In July 2017, the government of the United States of America debated repealing the Affordable Care Act, also known as Obamacare. With huge ramifications for the health care industry, the repeal of the Affordable Care Act could have affected people’s access to medical interpreting. This is a vital health service that affects both medical professional’s ability to help and patient’s ability to understand.
Medical or health care interpreting can often be the difference between life and death. A 2012 Annals of Emergency Medicine study found thousands of translation errors in two Pediatric Emergency Rooms in Massachusetts, USA. 18% of these errors were serious enough to have resulted in clinical consequences. The study also found that a majority of these translation mistakes occurred when the patient did not have a professional interpreter.
People often believe any ad-hoc interpreter can provide medical interpreting. In reality, they cannot. Ad-Hoc interpreters are nurses, medical personnel, strangers, or relatives who understand both the patient’s and the doctor’s language. As they do not have proper medical training, these people often omit important information, add their own opinion or misconstrue the message. Sometimes these ad-hoc interpreters do not even speak the patient’s language. A hospital in Maryland once provided a patient who spoke Creole with a French interpreter. And while the two languages are similar, their words have different meanings. In French, the word “estomac” means stomach, but a similar word in Creole, “lestomak,” actually means chest. The misunderstanding of these words could lead to serious medical consequences. Professional medical interpreters, on the other hand, have complete fluency and command over the languages they interpret. They are trained for over 100 hours to be able provide the correct medical terminology and to properly explain medical procedures.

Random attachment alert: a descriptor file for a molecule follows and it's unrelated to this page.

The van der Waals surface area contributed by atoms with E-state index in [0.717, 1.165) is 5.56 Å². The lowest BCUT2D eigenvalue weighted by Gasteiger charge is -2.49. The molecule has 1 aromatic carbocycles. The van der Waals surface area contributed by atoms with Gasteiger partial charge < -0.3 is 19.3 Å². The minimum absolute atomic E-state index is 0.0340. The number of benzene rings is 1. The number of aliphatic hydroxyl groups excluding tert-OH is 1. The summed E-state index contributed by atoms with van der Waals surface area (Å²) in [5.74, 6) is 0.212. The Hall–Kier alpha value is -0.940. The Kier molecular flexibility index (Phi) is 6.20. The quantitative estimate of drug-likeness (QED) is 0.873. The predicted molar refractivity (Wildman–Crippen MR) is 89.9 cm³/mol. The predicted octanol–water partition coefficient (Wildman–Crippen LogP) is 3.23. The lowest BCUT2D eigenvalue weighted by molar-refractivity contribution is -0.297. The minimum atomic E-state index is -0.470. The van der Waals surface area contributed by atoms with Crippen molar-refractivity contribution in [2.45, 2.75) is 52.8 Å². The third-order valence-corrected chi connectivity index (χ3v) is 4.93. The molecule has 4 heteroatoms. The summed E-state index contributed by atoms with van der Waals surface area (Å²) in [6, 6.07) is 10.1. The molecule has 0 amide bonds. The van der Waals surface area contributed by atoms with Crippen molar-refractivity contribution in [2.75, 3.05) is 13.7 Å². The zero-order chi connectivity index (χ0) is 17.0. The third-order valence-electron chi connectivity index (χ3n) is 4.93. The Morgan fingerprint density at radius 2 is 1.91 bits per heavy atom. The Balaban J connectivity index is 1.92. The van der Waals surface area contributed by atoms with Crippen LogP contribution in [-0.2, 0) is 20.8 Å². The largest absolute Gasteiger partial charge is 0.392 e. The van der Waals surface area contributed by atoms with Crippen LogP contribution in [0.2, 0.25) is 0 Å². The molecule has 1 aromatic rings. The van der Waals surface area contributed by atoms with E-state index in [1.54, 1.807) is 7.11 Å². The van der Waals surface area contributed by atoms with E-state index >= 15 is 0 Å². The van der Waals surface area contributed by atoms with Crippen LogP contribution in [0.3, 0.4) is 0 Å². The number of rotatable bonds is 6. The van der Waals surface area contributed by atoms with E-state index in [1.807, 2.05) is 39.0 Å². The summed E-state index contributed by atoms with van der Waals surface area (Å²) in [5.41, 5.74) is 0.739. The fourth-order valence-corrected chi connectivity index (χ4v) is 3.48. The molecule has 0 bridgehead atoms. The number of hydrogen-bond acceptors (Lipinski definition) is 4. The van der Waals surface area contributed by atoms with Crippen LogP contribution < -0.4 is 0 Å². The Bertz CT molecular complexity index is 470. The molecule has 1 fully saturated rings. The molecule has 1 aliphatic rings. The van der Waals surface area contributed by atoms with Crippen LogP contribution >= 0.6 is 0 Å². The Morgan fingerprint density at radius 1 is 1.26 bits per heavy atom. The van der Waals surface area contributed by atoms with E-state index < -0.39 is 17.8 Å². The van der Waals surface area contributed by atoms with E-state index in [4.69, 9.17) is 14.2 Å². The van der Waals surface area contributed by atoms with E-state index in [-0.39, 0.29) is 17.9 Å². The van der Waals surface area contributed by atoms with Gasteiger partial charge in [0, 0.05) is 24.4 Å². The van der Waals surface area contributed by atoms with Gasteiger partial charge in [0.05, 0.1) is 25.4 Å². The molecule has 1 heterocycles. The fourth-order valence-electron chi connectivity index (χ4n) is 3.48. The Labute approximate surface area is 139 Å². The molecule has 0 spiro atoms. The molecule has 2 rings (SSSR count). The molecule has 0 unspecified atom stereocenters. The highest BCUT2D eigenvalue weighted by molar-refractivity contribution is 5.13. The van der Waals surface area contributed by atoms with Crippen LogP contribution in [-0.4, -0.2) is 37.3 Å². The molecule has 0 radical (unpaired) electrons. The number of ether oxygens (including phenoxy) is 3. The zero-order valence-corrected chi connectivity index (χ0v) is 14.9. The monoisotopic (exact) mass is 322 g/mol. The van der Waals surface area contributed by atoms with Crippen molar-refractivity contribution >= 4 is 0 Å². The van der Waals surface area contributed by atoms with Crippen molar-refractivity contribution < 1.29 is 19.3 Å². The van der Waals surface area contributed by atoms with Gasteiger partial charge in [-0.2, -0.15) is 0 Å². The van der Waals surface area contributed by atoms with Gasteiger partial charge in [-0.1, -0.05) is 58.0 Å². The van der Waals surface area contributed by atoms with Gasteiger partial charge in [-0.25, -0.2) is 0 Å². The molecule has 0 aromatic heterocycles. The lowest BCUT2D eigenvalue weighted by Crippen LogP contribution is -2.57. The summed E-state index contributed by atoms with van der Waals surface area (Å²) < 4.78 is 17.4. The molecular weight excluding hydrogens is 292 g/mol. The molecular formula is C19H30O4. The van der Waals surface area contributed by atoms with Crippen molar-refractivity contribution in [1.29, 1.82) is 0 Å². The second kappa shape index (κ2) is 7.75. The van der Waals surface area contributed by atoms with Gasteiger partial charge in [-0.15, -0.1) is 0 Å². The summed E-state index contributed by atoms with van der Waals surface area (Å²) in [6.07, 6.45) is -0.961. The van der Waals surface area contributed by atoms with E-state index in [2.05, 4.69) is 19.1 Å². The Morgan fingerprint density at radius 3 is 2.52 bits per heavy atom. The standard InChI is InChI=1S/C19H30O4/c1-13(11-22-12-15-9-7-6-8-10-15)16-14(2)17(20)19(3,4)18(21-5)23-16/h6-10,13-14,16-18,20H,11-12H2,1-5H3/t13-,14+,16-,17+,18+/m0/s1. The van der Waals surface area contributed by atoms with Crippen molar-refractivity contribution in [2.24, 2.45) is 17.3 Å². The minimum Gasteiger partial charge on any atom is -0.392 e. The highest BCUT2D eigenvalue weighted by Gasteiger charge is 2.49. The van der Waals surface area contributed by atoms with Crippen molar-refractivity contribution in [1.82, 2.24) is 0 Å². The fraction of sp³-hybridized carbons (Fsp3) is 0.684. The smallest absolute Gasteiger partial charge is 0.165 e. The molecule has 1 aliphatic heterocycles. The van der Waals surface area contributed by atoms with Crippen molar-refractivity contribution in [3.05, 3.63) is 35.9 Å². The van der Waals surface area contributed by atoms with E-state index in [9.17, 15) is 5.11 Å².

Patients often use a relative or child as their interpreter. In these cases, there is also the added element of emotional trauma that could cause them to mistranslate and misinterpret the doctor. The use of a professional medical interpreter diminishes the likelihood of misinterpretation, but doesn’t remove the translation of emotions. Medical Interpreters are skilled at translating the doctor and the patient. This means they have a cultural understanding of both languages, are able to read the patient’s emotions, and can communicate everything to the doctor.